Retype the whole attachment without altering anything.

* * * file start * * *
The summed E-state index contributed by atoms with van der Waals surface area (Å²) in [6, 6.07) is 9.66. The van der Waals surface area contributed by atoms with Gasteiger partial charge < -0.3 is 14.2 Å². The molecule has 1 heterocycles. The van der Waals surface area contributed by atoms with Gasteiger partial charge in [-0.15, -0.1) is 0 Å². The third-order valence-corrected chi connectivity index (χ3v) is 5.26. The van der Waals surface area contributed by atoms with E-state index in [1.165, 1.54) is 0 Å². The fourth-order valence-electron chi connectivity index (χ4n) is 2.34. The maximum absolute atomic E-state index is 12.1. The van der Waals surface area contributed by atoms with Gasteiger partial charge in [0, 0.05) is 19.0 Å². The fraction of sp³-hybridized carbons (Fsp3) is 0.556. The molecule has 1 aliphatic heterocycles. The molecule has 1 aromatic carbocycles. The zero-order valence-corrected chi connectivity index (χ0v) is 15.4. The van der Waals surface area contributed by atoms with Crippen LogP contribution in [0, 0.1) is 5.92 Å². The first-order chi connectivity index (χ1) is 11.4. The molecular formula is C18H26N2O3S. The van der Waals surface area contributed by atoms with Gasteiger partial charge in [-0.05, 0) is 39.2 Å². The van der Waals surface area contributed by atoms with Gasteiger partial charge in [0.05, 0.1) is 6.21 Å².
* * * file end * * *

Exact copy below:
The summed E-state index contributed by atoms with van der Waals surface area (Å²) in [6, 6.07) is 9.66. The van der Waals surface area contributed by atoms with Gasteiger partial charge < -0.3 is 14.2 Å². The molecule has 1 heterocycles. The van der Waals surface area contributed by atoms with Gasteiger partial charge in [-0.15, -0.1) is 0 Å². The third-order valence-corrected chi connectivity index (χ3v) is 5.26. The van der Waals surface area contributed by atoms with E-state index in [1.165, 1.54) is 0 Å². The fourth-order valence-electron chi connectivity index (χ4n) is 2.34. The maximum absolute atomic E-state index is 12.1. The van der Waals surface area contributed by atoms with Gasteiger partial charge in [0, 0.05) is 19.0 Å². The fraction of sp³-hybridized carbons (Fsp3) is 0.556. The molecule has 1 aliphatic heterocycles. The molecule has 1 aromatic carbocycles. The zero-order valence-corrected chi connectivity index (χ0v) is 15.4. The van der Waals surface area contributed by atoms with Crippen LogP contribution in [0, 0.1) is 5.92 Å². The first-order chi connectivity index (χ1) is 11.4. The molecular formula is C18H26N2O3S. The van der Waals surface area contributed by atoms with Gasteiger partial charge in [-0.05, 0) is 39.2 Å². The van der Waals surface area contributed by atoms with Gasteiger partial charge in [0.05, 0.1) is 6.21 Å².